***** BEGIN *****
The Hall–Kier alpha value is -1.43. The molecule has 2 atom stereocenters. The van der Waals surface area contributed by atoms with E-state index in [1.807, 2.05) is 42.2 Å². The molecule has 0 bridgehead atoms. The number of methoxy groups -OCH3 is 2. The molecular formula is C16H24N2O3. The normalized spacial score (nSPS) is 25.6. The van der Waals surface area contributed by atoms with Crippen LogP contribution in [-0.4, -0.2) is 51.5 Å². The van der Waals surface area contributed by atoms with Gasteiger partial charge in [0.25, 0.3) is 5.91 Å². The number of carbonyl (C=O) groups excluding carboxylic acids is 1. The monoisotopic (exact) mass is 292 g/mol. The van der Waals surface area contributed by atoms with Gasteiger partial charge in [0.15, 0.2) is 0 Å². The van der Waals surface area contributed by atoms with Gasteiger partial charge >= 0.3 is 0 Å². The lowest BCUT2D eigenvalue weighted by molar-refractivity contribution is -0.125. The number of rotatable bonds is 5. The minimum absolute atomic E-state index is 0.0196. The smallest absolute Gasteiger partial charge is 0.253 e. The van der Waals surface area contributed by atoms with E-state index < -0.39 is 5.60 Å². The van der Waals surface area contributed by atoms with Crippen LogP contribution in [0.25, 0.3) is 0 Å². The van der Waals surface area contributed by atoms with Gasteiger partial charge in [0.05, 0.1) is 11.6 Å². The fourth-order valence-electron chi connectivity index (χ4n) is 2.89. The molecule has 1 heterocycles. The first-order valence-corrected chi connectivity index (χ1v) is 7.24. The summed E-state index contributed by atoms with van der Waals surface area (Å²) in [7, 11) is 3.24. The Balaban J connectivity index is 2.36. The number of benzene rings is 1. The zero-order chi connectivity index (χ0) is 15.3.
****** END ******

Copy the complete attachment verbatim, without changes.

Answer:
The Hall–Kier alpha value is -1.43. The molecule has 2 atom stereocenters. The van der Waals surface area contributed by atoms with E-state index in [1.807, 2.05) is 42.2 Å². The molecule has 0 bridgehead atoms. The number of methoxy groups -OCH3 is 2. The molecular formula is C16H24N2O3. The normalized spacial score (nSPS) is 25.6. The van der Waals surface area contributed by atoms with Crippen LogP contribution in [-0.4, -0.2) is 51.5 Å². The van der Waals surface area contributed by atoms with Gasteiger partial charge in [0.25, 0.3) is 5.91 Å². The number of carbonyl (C=O) groups excluding carboxylic acids is 1. The monoisotopic (exact) mass is 292 g/mol. The van der Waals surface area contributed by atoms with Gasteiger partial charge in [0.15, 0.2) is 0 Å². The van der Waals surface area contributed by atoms with Gasteiger partial charge >= 0.3 is 0 Å². The lowest BCUT2D eigenvalue weighted by molar-refractivity contribution is -0.125. The number of rotatable bonds is 5. The minimum absolute atomic E-state index is 0.0196. The smallest absolute Gasteiger partial charge is 0.253 e. The van der Waals surface area contributed by atoms with E-state index < -0.39 is 5.60 Å². The van der Waals surface area contributed by atoms with Crippen LogP contribution in [0.25, 0.3) is 0 Å². The van der Waals surface area contributed by atoms with Gasteiger partial charge in [0.05, 0.1) is 11.6 Å². The fourth-order valence-electron chi connectivity index (χ4n) is 2.89. The molecule has 1 heterocycles. The first-order valence-corrected chi connectivity index (χ1v) is 7.24. The summed E-state index contributed by atoms with van der Waals surface area (Å²) in [7, 11) is 3.24. The Balaban J connectivity index is 2.36. The number of benzene rings is 1. The zero-order chi connectivity index (χ0) is 15.3.